Well first of all, I apologize for the long break in transmission. I’d like to tell you that I’ve been too busy relaxing on a sun-kissed Caribbean island, sipping margaritas and as a result, completely forgot about the blog, but sadly, that wouldn’t be true! The truth is altogether more prosaic: what with our Summer Concert and last-minute challenges getting our new CD ready for the big launch, things were just a bit hectic in the early part of the month and I simply ran out of hours in the day given that I still have to earn a crust or face selling the children for medical experiments.
So first off, let me say a huge ‘thank you’ to everyone who came to hear us in our summer concert at STEAM in sunny Swindon. It was a hugely successful concert even if, with well over 400 in the Great Western Hall on a very warm summer’s day, things got a bit sticky! We were especially delighted to welcome a party of 32 from Cowbridge Male Voice Choir who had traveled up from South Wales to hear us.
Wessex Male Choir and The Magnificent AK47 join forces for ‘Byker Hill’
One of the discussion points after every concert, seems to be that of repertoire selection (and ‘Afterglow’ food – but’s that’s another thing altogether!), and this year’s summer concert was no exception. Earlier in the year, we had decided we had to focus on competition preparation and raising performance standards as well as preparing songs to a high standard ahead of recording our long, long overdue new CD. As with any period of competition preparation, it meant that we were not able to spend as much time learning new, funky repertoire as we would have liked. So perhaps not surprisingly, we did get a few comments about the comparative lack of light-hearted songs (especially in our first set) at the summer concert, and it’s something we’ll be addressing with a significant number of new, lighter songs which we start learning from September. But we also had lots of fabulous feedback from audience members including one long-standing supporter who told us that this year’s concert was our ‘best ever’ – which just goes to show how difficult it can be trying to keep all audience members happy when people want different things. As Abraham Lincoln once said, ‘…you can’t please all of the people all of the time’.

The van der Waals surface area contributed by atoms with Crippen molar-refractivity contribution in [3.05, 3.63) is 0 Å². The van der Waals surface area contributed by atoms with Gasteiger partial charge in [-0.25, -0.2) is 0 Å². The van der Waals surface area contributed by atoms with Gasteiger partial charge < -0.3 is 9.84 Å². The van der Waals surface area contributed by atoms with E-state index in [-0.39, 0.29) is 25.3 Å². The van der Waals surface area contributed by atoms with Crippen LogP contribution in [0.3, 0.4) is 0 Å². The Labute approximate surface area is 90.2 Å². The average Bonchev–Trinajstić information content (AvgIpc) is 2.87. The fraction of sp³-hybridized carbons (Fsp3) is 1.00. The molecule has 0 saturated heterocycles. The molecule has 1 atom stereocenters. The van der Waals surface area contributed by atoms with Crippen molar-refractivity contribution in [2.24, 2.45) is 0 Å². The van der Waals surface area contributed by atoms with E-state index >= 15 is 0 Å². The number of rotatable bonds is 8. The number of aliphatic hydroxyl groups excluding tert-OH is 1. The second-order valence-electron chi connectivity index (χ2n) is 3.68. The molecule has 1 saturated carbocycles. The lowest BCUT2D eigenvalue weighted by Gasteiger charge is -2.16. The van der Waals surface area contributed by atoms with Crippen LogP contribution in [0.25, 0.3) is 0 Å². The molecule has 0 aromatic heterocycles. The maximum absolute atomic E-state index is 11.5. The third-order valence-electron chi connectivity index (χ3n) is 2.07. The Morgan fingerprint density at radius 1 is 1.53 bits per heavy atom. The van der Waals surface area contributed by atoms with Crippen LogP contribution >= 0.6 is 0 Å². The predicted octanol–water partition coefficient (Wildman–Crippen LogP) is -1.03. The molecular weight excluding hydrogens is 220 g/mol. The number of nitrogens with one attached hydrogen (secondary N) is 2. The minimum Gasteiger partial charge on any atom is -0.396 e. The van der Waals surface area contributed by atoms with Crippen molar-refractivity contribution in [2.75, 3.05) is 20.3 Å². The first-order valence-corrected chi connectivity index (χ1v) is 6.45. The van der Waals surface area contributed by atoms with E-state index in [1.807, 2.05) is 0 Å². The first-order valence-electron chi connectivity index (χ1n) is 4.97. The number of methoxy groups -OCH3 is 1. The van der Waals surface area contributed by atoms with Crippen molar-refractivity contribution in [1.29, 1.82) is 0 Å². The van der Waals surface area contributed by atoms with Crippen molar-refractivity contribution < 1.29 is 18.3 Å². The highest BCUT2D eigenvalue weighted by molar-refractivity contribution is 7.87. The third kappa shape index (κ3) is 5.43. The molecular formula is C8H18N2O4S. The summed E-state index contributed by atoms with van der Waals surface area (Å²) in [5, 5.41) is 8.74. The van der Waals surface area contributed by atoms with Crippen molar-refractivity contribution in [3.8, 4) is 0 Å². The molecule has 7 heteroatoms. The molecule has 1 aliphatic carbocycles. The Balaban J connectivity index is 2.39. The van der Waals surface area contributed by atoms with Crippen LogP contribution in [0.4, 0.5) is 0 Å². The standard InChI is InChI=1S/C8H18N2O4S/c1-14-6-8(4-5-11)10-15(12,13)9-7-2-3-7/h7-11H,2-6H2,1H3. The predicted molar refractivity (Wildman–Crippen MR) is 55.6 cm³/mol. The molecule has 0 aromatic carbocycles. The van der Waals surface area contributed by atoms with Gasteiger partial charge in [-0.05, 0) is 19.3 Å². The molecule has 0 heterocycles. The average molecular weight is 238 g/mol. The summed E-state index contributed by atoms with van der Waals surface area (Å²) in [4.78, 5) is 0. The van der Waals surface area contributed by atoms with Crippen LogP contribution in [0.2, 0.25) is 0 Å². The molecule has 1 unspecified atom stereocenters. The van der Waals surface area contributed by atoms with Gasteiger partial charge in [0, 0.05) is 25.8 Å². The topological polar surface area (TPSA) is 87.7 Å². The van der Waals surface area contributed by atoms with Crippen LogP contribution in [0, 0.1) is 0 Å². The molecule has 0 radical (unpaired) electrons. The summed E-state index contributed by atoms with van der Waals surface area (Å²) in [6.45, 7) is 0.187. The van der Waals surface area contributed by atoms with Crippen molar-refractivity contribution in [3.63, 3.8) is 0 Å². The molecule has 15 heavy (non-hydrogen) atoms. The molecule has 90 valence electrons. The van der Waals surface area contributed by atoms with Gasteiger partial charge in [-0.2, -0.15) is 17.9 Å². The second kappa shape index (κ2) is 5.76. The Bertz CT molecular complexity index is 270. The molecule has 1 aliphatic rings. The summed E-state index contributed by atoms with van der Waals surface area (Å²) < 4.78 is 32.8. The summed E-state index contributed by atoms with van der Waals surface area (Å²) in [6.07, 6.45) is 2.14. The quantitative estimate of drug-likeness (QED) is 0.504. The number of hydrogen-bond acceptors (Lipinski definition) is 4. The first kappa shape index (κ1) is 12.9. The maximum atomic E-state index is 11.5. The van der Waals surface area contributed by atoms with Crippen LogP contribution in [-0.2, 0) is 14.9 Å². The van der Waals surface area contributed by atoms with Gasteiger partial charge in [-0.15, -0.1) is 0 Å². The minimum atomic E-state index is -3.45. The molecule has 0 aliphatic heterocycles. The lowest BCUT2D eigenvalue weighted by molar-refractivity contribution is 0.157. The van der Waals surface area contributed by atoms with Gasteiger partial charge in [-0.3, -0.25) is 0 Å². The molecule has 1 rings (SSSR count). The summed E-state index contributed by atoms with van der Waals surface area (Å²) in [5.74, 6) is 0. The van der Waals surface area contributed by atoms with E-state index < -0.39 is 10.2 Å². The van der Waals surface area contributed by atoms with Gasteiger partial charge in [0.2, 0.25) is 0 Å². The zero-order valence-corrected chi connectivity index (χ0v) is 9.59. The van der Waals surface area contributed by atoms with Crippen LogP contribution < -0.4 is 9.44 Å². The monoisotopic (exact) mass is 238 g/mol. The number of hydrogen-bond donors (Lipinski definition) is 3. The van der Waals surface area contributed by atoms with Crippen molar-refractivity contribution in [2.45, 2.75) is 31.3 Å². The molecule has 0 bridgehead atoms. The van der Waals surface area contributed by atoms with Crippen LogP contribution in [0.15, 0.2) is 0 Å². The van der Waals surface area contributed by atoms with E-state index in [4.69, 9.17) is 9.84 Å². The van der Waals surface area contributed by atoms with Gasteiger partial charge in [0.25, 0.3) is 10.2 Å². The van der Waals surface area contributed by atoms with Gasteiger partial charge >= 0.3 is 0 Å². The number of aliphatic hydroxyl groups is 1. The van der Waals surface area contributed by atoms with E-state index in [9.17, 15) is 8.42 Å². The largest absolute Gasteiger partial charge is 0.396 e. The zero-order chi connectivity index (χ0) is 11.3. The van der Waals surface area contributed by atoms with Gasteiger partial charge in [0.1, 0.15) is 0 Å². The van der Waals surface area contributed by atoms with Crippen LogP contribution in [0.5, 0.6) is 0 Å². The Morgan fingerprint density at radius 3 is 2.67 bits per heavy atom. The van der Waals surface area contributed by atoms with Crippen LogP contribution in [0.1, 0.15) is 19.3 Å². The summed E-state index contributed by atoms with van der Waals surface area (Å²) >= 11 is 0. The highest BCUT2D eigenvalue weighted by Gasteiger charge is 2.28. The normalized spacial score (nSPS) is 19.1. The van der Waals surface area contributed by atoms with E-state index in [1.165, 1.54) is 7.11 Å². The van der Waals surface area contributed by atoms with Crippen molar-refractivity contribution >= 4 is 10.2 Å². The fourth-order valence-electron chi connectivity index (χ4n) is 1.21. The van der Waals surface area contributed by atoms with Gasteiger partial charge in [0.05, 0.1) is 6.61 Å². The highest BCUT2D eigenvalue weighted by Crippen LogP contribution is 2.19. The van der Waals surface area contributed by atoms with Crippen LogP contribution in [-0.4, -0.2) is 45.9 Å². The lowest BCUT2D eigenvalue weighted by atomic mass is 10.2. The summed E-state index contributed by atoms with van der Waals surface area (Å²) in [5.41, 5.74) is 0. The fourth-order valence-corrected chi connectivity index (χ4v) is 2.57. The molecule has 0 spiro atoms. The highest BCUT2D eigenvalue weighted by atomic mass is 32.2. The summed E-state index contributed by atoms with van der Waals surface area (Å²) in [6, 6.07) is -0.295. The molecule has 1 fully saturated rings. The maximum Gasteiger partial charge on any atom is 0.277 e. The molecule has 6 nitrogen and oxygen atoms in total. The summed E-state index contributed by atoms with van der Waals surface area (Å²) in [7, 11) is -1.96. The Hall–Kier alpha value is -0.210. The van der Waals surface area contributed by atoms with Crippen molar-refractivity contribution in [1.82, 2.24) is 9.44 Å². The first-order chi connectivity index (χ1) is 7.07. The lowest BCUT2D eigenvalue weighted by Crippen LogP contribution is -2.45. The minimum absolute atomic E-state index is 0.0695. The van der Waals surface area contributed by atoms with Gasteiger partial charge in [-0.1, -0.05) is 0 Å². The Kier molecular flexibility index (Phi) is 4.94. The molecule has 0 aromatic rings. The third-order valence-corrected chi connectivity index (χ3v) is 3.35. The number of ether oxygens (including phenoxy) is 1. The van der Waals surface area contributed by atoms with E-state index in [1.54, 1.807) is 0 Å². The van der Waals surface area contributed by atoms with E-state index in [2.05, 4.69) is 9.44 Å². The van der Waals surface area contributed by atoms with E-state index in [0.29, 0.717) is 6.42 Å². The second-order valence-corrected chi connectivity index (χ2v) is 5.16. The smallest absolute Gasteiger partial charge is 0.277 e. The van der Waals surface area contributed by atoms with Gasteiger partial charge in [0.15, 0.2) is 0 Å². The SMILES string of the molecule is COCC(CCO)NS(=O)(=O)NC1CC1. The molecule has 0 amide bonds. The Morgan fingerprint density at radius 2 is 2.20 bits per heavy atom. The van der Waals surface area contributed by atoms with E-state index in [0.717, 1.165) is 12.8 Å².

Early in the planning stages for the summer concert, we realized that we were unlikely to have many ‘humorous’ items in the programme, so we looked for a guest act that would provide the additional entertainment and humour needed. We briefly considered a troupe of itinerant ferret-jugglers, but eventually opted instead for a somewhat anarchic men’s singing group from ‘north, north Wiltshire’ (The Magnificent AK47) who we knew would deliver the fun element needed for a well-balanced concert overall. Of course, some folk were disappointed that Wessex didn’t get into humorous mode, especially as quite a few of our choristers and audience members fondly recall such classics as Rob Elliott’s arrangement of El Capotin. It would be fun to do that again, although I’m not sure in these days of ‘offence avoidance’ and accusations of ‘cultural appropriation and stereotyping’ whether donning sombreros, gluing-on unfeasibly large droopy moustaches, and pretending to be Mexicans would be acceptable. I also recall another humorous song from our past – Les Gendarmes – for which our choristers were required to don plastic police helmets and carry squeaky truncheons. Unfortunately the excitement invariably proved too much for some and all too often, words and notes were forgotten amidst the deafening sound of squeaking truncheons. So we will have to choose our humorous numbers carefully!